General CHAID Introductory Overview

The acronym CHAID stands for Chi-squared Automatic Interaction Detector. It is one of the oldest tree classification methods originally proposed by Kass (1980; according to Ripley, 1996, the CHAID algorithm is a descendent of THAID developed by Morgan and Messenger, 1973). Unlike the algorithms implemented in the General Classification and Regression Trees (GC&RT) module of STATISTICA, CHAID will "build" non-binary trees (i.e., trees where more than two branches can attach to a single root or node), based on a relatively simple algorithm that is particularly well suited for the analysis of larger data sets. Also, because the CHAID algorithm will often effectively yield many multi-way frequency tables (e.g., when classifying a categorical response variable with many categories, based on categorical predictors with many classes), it has been particularly popular in marketing research, in the context of market segmentation studies.

CHAID is one of three different types of tree-building algorithms available in STATISTICA; other available methods include C&RT algorithms (see General Classification and Regression Trees; see also Breiman, et al., 1984) and QUEST (Quick, Unbiased, Efficient Statistical Trees; see Classification Trees Analysis; see also Loh and Shih, 1997).

In particular, many of the issues discussed in the GC&RT Introductory Overview are applicable to GCHAID as well: Both techniques will construct trees, where each (non-terminal) node identifies a split condition, to yield optimum prediction (of continuous dependent or response variables) or classification (for categorical dependent or response variables). Hence, both types of algorithms can be applied to analyze regression-type problems or classification-type problems (see Classification and Regression Problems in the GC&RT Introductory Overview; QUEST is only applicable to classification-type problems).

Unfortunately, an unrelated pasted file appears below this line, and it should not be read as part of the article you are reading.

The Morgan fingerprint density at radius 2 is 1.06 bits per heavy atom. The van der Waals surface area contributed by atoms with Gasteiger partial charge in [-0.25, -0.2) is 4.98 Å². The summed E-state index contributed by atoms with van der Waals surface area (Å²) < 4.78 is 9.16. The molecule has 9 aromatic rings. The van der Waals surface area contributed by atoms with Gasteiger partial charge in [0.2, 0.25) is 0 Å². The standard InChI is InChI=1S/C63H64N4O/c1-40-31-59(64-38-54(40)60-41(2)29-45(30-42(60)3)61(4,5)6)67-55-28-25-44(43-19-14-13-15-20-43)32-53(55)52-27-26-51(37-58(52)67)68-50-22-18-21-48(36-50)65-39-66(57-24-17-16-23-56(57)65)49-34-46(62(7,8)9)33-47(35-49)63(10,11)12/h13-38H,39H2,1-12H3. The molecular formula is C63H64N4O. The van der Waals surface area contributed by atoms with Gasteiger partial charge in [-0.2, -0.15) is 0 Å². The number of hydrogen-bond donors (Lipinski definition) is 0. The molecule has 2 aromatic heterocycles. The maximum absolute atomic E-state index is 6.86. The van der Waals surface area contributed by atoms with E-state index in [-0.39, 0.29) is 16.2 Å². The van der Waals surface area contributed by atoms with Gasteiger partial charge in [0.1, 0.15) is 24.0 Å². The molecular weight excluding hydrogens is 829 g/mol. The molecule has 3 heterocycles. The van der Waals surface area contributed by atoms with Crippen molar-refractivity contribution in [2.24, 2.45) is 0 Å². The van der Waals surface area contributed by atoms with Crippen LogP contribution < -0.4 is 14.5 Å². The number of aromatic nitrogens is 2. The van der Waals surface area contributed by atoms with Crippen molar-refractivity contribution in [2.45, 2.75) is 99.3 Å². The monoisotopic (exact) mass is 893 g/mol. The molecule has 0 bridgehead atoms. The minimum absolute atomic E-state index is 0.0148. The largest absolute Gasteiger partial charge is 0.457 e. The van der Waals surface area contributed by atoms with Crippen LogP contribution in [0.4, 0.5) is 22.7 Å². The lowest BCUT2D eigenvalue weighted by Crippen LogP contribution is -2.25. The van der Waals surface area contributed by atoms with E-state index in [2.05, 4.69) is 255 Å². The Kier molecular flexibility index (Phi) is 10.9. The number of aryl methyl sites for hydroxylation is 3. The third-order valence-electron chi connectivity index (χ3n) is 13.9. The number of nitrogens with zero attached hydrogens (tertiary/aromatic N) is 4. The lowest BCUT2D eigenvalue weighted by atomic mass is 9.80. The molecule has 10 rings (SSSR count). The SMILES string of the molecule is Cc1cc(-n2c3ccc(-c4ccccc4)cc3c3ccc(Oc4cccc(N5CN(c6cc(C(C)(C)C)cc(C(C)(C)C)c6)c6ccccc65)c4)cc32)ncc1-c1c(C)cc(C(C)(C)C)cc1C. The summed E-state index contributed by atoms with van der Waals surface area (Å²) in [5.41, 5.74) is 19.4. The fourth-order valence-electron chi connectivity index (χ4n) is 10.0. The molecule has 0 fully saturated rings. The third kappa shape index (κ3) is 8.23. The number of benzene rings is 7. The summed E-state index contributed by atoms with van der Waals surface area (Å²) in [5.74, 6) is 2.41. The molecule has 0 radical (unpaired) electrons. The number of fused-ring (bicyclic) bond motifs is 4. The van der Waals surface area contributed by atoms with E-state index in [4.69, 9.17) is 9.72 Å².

See also, Basic Tree-Building Algorithm: CHAID and Exhaustive CHAID and General Computation Issues and Unique Solutions of STATISTICA GCHAID.

Note that there are four different types of tree-building algorithms available in STATISTICA: CHAID (Kass, 1980; see General CHAID Introductory Overview),  C&RT (Breiman, Friedman, Olshen, and Stone, 1984; see General Classification and Regression Trees), QUEST (Loh and Shih, 1997; see Classification Trees Analysis), and Interactive C&RT and CHAID Trees; see also CHAID, C&RT, and QUEST for additional details. For additional discussions of differences between different computational algorithms, see also the Interactive Trees (C&RT, CHAID) Introductory Overview and Missing Data in GC&RT, GCHAID, and Interactive Trees.

Note: Missing data. Missing data in predictor variables are handled differently in the CHAID module, as compared to  the Interactive Trees module. Because the Interactive Trees module does not support ANCOVA-like design matrices, it is more flexible in the handling of missing data. Specifically, in CHAID, observations with missing data in any predictor variable are excluded from the tree-building process itself (even if surrogates are requested; these surrogates are only used to compute predicted values or classifications); in Interactive Trees, variables (and missing data for those variables) can be considered one-by-one, so observations with missing data in the predictors are only excluded from the tree building process, if those variables are chosen for splits and no suitable surrogate was requested or selected. Refer also to Missing Data in GC&RT, GCHAID, and Interactive Trees for additional details.